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In June, The Guardian ran a groundbreaking story that divulged a top secret court order forcing Verizon to hand over to the National Security Agency (NSA) all of its subscribers’ telephony metadata—including the phone numbers of both parties to any call involving a person in the United States and the time and duration of each call—on a daily basis. Although media outlets have published several articles in recent years disclosing various aspects the NSA’s domestic surveillance, the leaked court order obtained by The Guardian revealed hard evidence that NSA snooping goes far beyond suspected terrorists and foreign intelligence agents—instead, the agency routinely and indiscriminately targets private information about all Americans who use a major U.S. phone company.
It was only a matter of time before the NSA’s surveillance program—which is purportedly authorized by Section 215 of the USA PATRIOT Act (50 U.S.C. § 1861)—faced a challenge in federal court. The Electronic Privacy Information Center fired the first salvo on July 8, when the group filed a petition urging the U.S. Supreme Court to issue a writ of mandamus nullifying the court orders authorizing the NSA to coerce customer data from phone companies. But as Tim Lee of The Washington Post pointed out in a recent essay, the nation’s highest Court has never before reviewed a decision of the Foreign Intelligence Surveillance Act (FISA) court, which is responsible for issuing the top secret court order authorizing the NSA’s surveillance program.
Today, another crucial lawsuit challenging the NSA’s domestic surveillance program was brought by a diverse coalition of nineteen public interest groups, religious organizations, and other associations. The coalition, represented by the Electronic Frontier Foundation, includes TechFreedom, Human Rights Watch, Greenpeace, the Bill of Rights Defense Committee, among many other groups. The lawsuit, brought in the U.S. district court in northern California, argues that the NSA’s program—aptly described as the “Assocational Tracking Program” in the complaint—violates the First, Fourth, and Fifth Amendments to the Constitution, along with the Foreign Intelligence Surveillance Act.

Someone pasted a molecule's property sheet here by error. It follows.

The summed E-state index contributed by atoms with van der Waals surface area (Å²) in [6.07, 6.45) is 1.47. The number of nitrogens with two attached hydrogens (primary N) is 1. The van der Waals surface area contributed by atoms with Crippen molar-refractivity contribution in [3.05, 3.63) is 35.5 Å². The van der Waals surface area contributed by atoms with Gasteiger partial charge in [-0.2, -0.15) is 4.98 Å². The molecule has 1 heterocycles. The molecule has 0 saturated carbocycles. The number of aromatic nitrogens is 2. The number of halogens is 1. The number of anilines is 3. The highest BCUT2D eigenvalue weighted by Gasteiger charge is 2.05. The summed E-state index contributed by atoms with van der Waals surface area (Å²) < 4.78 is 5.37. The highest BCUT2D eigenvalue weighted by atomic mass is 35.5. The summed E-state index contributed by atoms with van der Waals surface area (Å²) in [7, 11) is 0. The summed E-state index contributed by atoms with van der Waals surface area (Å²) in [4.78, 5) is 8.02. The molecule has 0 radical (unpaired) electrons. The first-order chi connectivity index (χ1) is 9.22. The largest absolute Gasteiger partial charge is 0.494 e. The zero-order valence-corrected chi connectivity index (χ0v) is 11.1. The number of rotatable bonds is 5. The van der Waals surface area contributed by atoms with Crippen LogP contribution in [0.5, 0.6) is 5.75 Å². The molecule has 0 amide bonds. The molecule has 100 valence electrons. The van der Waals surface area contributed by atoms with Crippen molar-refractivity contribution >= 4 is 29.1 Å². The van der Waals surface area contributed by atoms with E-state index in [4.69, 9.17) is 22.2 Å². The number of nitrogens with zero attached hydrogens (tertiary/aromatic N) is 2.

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Ronald J. Deibert is the director of The Citizen Lab at the University of Toronto’s Munk School of Global Affairs and the author of an important new book, Black Code: Inside the Battle for Cyberspace, an in-depth look at the growing insecurity of the Internet. Specifically, Deibert’s book is a meticulous examination of the “malicious threats that are growing from the inside out” and which “threaten to destroy the fragile ecosystem we have come to take for granted.” (p. 14) It is also a remarkably timely book in light of the recent revelations about NSA surveillance and how it is being facilitated with the assistance of various tech and telecom giants.
The clear and colloquial tone that Deibert employs in the text helps make arcane Internet security issues interesting and accessible. Indeed, some chapters of the book almost feel like they were pulled from the pages of techno-thriller, complete with villainous characters, unexpected plot twists, and shocking conclusions. “Cyber crime has become one of the world’s largest growth businesses,” Deibert notes (p. 144) and his chapters focus on many prominent recent examples, including cyber-crime syndicates like Koobface, government cyber-spying schemes like GhostNet, state-sanctioned sabotage like Stuxnet, and the vexing issue of zero-day exploit sales.
Deibert is uniquely qualified to narrate this tale not just because he is a gifted story-teller but also because he has had a front row seat in the unfolding play that we might refer to as “How Cyberspace Grew Less Secure.” Continue reading →
Patrick Ruffini, political strategist, author, and President of Engage, a digital agency in Washington, DC, discusses his latest book with coauthors David Segal and David Moon: Hacking Politics: How Geeks, Progressives, the Tea Party, Gamers, Anarchists, and Suits Teamed Up to Defeat SOPA and Save the Internet. Ruffini covers the history behind SOPA, its implications for Internet freedom, the “Internet blackout” in January of 2012, and how the threat of SOPA united activists, technology companies, and the broader Internet community.